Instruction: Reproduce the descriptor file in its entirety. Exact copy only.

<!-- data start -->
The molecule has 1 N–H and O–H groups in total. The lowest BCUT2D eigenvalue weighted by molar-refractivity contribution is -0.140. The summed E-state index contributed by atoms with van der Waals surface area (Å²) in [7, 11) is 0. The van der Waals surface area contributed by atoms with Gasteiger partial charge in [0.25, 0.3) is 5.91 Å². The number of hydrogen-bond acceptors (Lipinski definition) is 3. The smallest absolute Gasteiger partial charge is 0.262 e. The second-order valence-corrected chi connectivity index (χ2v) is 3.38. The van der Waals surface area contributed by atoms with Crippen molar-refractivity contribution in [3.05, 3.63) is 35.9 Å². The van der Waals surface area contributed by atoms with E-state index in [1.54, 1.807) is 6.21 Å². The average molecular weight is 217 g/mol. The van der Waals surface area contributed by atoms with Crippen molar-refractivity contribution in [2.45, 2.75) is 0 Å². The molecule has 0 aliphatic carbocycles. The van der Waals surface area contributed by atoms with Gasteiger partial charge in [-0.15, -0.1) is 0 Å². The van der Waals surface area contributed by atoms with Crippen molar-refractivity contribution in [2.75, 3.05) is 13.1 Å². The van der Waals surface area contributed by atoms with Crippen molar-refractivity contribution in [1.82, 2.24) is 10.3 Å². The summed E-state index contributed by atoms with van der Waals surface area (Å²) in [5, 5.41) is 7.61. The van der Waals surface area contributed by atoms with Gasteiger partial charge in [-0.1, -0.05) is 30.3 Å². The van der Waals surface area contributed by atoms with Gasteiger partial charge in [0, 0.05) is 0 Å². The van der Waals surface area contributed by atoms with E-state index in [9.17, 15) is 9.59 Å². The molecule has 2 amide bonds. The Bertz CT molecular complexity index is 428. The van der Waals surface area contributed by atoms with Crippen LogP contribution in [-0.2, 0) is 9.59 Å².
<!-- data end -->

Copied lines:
The molecule has 1 N–H and O–H groups in total. The lowest BCUT2D eigenvalue weighted by molar-refractivity contribution is -0.140. The summed E-state index contributed by atoms with van der Waals surface area (Å²) in [7, 11) is 0. The van der Waals surface area contributed by atoms with Gasteiger partial charge in [0.25, 0.3) is 5.91 Å². The number of hydrogen-bond acceptors (Lipinski definition) is 3. The smallest absolute Gasteiger partial charge is 0.262 e. The second-order valence-corrected chi connectivity index (χ2v) is 3.38. The van der Waals surface area contributed by atoms with Crippen molar-refractivity contribution in [3.05, 3.63) is 35.9 Å². The van der Waals surface area contributed by atoms with E-state index in [1.54, 1.807) is 6.21 Å². The average molecular weight is 217 g/mol. The van der Waals surface area contributed by atoms with Crippen molar-refractivity contribution in [2.45, 2.75) is 0 Å². The molecule has 0 aliphatic carbocycles. The van der Waals surface area contributed by atoms with Gasteiger partial charge in [-0.15, -0.1) is 0 Å². The van der Waals surface area contributed by atoms with Crippen molar-refractivity contribution in [2.75, 3.05) is 13.1 Å². The van der Waals surface area contributed by atoms with Crippen molar-refractivity contribution in [1.82, 2.24) is 10.3 Å². The summed E-state index contributed by atoms with van der Waals surface area (Å²) in [5, 5.41) is 7.61. The van der Waals surface area contributed by atoms with Gasteiger partial charge in [-0.1, -0.05) is 30.3 Å². The van der Waals surface area contributed by atoms with Gasteiger partial charge in [0, 0.05) is 0 Å². The van der Waals surface area contributed by atoms with E-state index in [9.17, 15) is 9.59 Å². The molecule has 2 amide bonds. The Bertz CT molecular complexity index is 428. The van der Waals surface area contributed by atoms with Crippen LogP contribution in [-0.2, 0) is 9.59 Å².